What does high productivity look like when a person has one or several challenges to overcome in everyday life? And how is it objectively “good enough” in comparison to another, a so-called peak performer? How do we prevent comparison from happening and instead nurture and celebrate all performances from people wanting to be an active part of working life in their own unique way? Finally, how do we quit being hard on ourselves, if it so happens that we are the one not to perform as well as we could under other circumstances, as we were able to before, or perhaps never could if looked at objectively rather than subjectively? Some of these questions are meant to be rhetorical, others to be left hanging in the air for possible answers down the line, and a few we will address in this blog post with the knowledge that your guess is as good as ours.
Peak Performance In Business Versus Sports
At the 2018 Nordic Business Forum in Helsinki, Peak Performance was one of the themes, and focus during any of the presentations was never on chronic illness, disability, being part of the sandwich generation, or the like. Instead, sports analogies were never too far away, and we at Wemla are questioning the soundness of that.
While incredibly interesting to research, the highest levels of productivity are a feature of a select few individuals only. They very likely have the privilege of good health, finacial security, support groups at home to take care of house and offspring, stability in the workplace with few daily and mundane hiccups to disturb progress, and other perks. They are statistical outliers.
The averages, the great masses that many of us belong to, often feel like we could or should do better, but are unable to. Quite a few of us struggle with dissatisfaction, bad conscience, and constantly unhealthy expectations of ourselves. Is it realistic to glorify life spent at work, push everyone to even more instead of fewer hours? Or would it make sense to ask for more quality packed into the minutes available? Few of us are capable of honestly qualitative work for anything past eight hours, as our brain capacity becomes a major restrictive factor.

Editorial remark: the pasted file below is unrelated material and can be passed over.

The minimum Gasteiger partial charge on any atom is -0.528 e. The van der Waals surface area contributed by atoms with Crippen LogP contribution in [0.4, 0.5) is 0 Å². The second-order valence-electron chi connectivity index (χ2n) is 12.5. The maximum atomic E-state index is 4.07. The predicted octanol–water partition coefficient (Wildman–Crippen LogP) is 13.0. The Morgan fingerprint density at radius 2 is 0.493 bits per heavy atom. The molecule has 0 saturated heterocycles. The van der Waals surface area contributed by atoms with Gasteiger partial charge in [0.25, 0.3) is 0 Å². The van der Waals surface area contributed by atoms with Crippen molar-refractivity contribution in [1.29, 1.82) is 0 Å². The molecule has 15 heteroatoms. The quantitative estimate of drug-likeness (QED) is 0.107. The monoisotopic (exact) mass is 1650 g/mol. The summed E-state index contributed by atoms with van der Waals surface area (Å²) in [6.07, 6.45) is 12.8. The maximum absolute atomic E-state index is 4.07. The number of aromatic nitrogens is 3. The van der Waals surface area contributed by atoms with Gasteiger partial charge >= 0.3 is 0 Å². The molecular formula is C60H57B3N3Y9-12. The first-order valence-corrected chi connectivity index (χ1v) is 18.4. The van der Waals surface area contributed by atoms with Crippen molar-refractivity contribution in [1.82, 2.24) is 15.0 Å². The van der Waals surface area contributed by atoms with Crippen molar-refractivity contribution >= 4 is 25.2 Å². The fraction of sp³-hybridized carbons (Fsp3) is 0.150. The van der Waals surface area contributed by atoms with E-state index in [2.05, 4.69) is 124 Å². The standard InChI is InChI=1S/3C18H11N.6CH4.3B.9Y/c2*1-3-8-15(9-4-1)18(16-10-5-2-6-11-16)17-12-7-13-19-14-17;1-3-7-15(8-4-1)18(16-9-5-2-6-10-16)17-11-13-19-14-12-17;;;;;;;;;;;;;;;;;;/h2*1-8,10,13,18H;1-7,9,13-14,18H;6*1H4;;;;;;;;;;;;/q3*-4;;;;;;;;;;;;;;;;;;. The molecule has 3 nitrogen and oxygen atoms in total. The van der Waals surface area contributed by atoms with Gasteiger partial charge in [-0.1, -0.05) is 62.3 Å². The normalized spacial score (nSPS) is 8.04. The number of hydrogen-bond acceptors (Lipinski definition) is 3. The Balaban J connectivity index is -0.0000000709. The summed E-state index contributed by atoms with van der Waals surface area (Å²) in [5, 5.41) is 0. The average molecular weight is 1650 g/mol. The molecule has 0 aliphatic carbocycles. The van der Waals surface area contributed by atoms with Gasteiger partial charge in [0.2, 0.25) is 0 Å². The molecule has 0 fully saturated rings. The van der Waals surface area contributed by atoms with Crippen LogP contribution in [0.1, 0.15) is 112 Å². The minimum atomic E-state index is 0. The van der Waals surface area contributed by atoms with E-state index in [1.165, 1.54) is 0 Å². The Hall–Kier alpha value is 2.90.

We are writing 2019 and streamlining knowledge work in particular is underdeveloped still. Every company or healthcare provider seems to use its own set of technological tools, and each employee still likes their own naming convention of files the best. How does one do knowledge work for that matter?
There are all sorts of standardised processes in place for automated work and such, but what about situations in which the overall project can follow good practices of project management, yet the details can vary greatly at times? Amidst all this, the peak performers stand out like lighthouses in the night, igniting the belief that all hope isn’t lost yet and very much becoming some sort of everyday heroes that we still seem to need.
What about the average person though? How does an average career measure up, matter at all? When will we create a scale of subjective success that becomes comparable to those of others, whether the amount and size of absolute results might be more, more, more on that one? How do we even begin to measure something as abstract as productivity amidst biohacking and time control galore? Why does it need to become a competition at all?
1. Shift Your Perspective
We have yet to read The 4-Hour Workweek: Escape 9-5, Live Anywhere and Join the New Rich by Timothy Ferriss and The 80/20 Principle: The Secret to Achieving More with Less by Richard Koch, building on the Pareto principle, but each presents quite a fetching value proposition in the title. Being open to new ideas concerning productivity is key in squeezing out more smart work, instead of increasing the hours especially when energy is limited.
Getting lost in time-consuming testing of new methods and tools isn’t our intention to suggest, but maybe a colleague or friend has some initial fresh takes on how to do things differently. It could be something as simple as not reading emails first thing, but rather blocking an hour of work in peace and quiet to start the day on a good note.